I have an aftermarket oil pressure guage and on a normal vehical it works fine but when i put it on my bus i get a reading that is only about half the amount regestering at the mech guage in the back. I know it has something to do with the length of wire I had to run in order to wire it. Has anyone else run into this and how did you fix it?
1960 4104 number 4900
I expect that you're on the right track, David. You know that these things read by resistance, right? There are three things that often happen:
1) The sensor (which acts as a ground) isn't making good contact with the engine block. Sometimes, people put in sealant on the threads (not needed), or sometimes the thread is rusty, or sometimes the sensor is loose. Whatever, run an ohmmeter from the base of the sensor to the engine block - you should be seeing basically no (or at least as little as possible) resistance. And, of course, you could have a bad sensor - what happens occasionally (besides the usual age-related internal electrical failures) is that you get oil leaking into the sensor and that will screw up the reading.
2) As you've guessed, wiring. Sometimes, people have wires that are too long and the resistance leads to a bad reading but more often the problem is in a loose or bad connector. This is another place for the ohmmeter; you should see no/ALAP resistance from the connector on the back of the gauge to the connector on the sensor. These wires don't have to carry much power (amperage) so wire size usually isn't an issue but the ohmmeter will tell you.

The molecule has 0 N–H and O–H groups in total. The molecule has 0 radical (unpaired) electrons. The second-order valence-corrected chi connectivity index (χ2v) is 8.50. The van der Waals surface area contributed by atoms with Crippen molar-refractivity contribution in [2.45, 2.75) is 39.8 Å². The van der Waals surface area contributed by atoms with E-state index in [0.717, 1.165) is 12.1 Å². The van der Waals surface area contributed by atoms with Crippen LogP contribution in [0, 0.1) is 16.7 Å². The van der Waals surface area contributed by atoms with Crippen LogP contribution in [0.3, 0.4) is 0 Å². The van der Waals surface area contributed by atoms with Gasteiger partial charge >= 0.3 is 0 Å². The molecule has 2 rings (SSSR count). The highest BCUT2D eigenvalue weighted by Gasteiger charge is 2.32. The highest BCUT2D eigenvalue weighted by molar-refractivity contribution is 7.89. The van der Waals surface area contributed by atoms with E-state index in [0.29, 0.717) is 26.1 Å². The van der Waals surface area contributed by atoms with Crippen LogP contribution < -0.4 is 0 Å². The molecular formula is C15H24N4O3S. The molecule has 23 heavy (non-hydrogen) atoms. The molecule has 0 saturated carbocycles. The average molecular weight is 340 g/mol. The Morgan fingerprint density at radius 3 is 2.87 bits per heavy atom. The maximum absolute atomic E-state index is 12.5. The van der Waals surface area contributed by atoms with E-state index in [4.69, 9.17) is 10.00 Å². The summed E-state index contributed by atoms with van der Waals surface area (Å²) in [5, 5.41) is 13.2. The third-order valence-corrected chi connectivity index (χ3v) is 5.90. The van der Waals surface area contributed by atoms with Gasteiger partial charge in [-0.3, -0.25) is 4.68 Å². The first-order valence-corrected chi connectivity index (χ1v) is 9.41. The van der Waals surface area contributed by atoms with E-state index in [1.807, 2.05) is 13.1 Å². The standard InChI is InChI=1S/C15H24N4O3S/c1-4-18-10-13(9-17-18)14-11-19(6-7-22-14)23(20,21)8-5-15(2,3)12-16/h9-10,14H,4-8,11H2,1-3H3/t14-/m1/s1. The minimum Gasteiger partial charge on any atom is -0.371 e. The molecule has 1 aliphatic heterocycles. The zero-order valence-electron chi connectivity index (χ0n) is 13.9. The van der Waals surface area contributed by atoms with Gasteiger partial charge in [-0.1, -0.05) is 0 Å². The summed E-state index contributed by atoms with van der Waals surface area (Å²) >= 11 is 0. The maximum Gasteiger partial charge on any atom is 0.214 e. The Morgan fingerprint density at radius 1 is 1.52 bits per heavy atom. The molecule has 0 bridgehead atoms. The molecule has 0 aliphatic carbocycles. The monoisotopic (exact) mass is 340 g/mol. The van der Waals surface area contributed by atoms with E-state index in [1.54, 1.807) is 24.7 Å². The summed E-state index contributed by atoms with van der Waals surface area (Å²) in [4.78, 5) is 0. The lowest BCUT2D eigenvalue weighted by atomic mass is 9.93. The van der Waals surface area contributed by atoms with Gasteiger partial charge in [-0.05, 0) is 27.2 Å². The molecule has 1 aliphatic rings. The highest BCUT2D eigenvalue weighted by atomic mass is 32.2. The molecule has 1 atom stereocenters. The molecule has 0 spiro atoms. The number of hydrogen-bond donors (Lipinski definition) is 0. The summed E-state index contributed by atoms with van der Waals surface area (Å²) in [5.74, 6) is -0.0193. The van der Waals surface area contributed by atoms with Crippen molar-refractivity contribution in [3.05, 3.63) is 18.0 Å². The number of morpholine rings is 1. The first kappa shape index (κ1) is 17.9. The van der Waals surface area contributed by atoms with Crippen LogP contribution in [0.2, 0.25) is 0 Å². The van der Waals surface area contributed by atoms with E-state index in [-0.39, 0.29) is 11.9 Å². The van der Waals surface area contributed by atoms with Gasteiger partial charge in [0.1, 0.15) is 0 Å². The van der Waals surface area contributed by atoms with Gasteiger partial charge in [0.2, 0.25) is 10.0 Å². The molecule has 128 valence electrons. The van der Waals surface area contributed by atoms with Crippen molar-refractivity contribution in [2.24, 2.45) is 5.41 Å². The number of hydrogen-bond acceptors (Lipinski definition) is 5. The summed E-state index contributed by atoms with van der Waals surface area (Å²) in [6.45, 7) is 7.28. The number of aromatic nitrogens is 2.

3) The sensor and gauge have to be matched. There are different resistance ranges between manufacturers (I think at that two you often see are the "Ford type" and the "S-W type", and there are other ranges specified from other manufacturers, too). If you don't have the right match, the gauge on the instrument panel will read wrong. And, guess what, a Ford type sensor looks just like a S-W type sensor (used on GM and I think Chrysler) so you can't tell by looking at them. Are you sure that the gauge and sensor are matched?
Those are the three big things to look for, but - as usual - it's the "unusual" stuff that makes you spend hours with your head stuffed into the engine compartment in either fiery hot or freezing cold weather. So, check your resistances and trace everything.
Good luck, B H NC USA